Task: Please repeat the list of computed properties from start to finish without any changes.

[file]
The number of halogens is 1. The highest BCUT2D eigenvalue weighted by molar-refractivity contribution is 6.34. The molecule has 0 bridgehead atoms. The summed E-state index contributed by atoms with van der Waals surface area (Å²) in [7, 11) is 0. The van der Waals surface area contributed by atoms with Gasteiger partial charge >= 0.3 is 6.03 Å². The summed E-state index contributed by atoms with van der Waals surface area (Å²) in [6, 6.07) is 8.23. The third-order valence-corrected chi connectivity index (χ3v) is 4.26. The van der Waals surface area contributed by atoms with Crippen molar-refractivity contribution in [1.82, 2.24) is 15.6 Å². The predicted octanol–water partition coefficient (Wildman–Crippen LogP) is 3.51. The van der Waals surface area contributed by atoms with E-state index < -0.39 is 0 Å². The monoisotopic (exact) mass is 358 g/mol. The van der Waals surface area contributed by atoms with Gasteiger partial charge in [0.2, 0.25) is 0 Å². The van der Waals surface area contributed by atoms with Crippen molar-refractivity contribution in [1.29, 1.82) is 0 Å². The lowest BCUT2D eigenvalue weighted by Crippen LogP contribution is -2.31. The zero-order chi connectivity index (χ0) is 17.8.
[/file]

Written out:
The number of halogens is 1. The highest BCUT2D eigenvalue weighted by molar-refractivity contribution is 6.34. The molecule has 0 bridgehead atoms. The summed E-state index contributed by atoms with van der Waals surface area (Å²) in [7, 11) is 0. The van der Waals surface area contributed by atoms with Gasteiger partial charge >= 0.3 is 6.03 Å². The summed E-state index contributed by atoms with van der Waals surface area (Å²) in [6, 6.07) is 8.23. The third-order valence-corrected chi connectivity index (χ3v) is 4.26. The van der Waals surface area contributed by atoms with Crippen molar-refractivity contribution in [1.82, 2.24) is 15.6 Å². The predicted octanol–water partition coefficient (Wildman–Crippen LogP) is 3.51. The van der Waals surface area contributed by atoms with E-state index < -0.39 is 0 Å². The monoisotopic (exact) mass is 358 g/mol. The van der Waals surface area contributed by atoms with Gasteiger partial charge in [0.2, 0.25) is 0 Å². The van der Waals surface area contributed by atoms with Crippen molar-refractivity contribution in [1.29, 1.82) is 0 Å². The lowest BCUT2D eigenvalue weighted by Crippen LogP contribution is -2.31. The zero-order chi connectivity index (χ0) is 17.8.